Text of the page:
2 Answers 2


The beta electrons have a maximum energy of 18.6 keV and all of them are absorbed by the glass or plastic. But there is some Bremsstrahlung x-ray intensity. I measured the spectrum in 2015 with an Amptek silicon energy-dispersive detector, see below. The intensity was low - it took several days to collect these data. The maximum of the continuum is consistent with the maximum beta energy. There are also characteristic peaks of zinc $K_\alpha$. I attribute those to x-ray fluorescence from a zinc-oxide phosphor.

The spectrum is similar in energy to what one would receive from old-fashioned cathode-ray tv-screens with a similar energy of the electron beam. But the visible light from these key chains is many orders of magnitude weaker than that of a CRT screen. The "current" of beta electrons is only $3.7\cdot10^5 \times 1.6 \cdot 10^{-19} = 0.06$ picoampere, which is much less than the typical electron beam current of a CRT display, about a milliampere. (But CRT screens often have heavy (lead etc) glass on the front.)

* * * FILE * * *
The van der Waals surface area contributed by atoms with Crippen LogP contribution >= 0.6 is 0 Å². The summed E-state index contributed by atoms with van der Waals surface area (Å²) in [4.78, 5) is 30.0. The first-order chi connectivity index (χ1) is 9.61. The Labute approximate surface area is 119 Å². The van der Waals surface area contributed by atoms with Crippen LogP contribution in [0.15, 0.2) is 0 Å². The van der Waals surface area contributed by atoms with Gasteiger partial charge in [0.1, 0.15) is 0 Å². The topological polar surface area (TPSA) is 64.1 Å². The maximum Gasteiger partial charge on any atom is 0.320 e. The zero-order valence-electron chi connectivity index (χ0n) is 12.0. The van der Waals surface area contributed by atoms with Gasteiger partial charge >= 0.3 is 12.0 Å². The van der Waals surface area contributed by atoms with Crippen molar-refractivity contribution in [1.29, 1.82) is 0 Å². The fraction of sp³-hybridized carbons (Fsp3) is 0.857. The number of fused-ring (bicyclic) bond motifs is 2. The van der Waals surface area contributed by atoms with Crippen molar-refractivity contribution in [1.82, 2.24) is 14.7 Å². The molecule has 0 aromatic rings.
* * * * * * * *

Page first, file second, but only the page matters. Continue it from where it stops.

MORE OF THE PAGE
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    $\begingroup$ On the other hand, few people carried CRT TVs in their pockets, turned on, all day every day. If your measurements can be expanded to an estimate of the dose to nearby biological tissue then the answer would be much stronger. $\endgroup$ Commented Mar 2, 2018 at 10:00
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    $\begingroup$ @EmilioPisanty I added some quantitative considerations about the dose. But this was a nice suggestion - I will give this as a lab experiment for students a few weeks from now, to measure x-ray spectra of CRT displays and oscilloscopes. $\endgroup$
    – user137289
    Commented Mar 2, 2018 at 12:17